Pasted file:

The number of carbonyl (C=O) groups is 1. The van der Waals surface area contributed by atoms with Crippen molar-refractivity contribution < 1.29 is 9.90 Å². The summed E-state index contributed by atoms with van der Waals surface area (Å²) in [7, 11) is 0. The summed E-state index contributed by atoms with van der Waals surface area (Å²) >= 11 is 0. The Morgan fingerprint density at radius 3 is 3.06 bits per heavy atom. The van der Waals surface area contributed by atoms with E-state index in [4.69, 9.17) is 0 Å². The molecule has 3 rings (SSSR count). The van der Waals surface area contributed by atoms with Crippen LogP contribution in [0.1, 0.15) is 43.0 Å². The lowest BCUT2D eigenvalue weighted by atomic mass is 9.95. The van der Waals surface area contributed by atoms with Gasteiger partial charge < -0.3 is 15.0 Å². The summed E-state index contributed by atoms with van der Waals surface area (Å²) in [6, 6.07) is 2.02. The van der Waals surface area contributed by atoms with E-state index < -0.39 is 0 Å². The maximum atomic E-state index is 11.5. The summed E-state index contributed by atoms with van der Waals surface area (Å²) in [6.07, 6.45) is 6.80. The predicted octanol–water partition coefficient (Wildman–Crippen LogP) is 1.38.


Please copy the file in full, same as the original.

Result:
The number of carbonyl (C=O) groups is 1. The van der Waals surface area contributed by atoms with Crippen molar-refractivity contribution < 1.29 is 9.90 Å². The summed E-state index contributed by atoms with van der Waals surface area (Å²) in [7, 11) is 0. The summed E-state index contributed by atoms with van der Waals surface area (Å²) >= 11 is 0. The Morgan fingerprint density at radius 3 is 3.06 bits per heavy atom. The van der Waals surface area contributed by atoms with E-state index in [4.69, 9.17) is 0 Å². The molecule has 3 rings (SSSR count). The van der Waals surface area contributed by atoms with Crippen LogP contribution in [0.1, 0.15) is 43.0 Å². The lowest BCUT2D eigenvalue weighted by atomic mass is 9.95. The van der Waals surface area contributed by atoms with Gasteiger partial charge < -0.3 is 15.0 Å². The summed E-state index contributed by atoms with van der Waals surface area (Å²) in [6, 6.07) is 2.02. The van der Waals surface area contributed by atoms with E-state index < -0.39 is 0 Å². The maximum atomic E-state index is 11.5. The summed E-state index contributed by atoms with van der Waals surface area (Å²) in [6.07, 6.45) is 6.80. The predicted octanol–water partition coefficient (Wildman–Crippen LogP) is 1.38.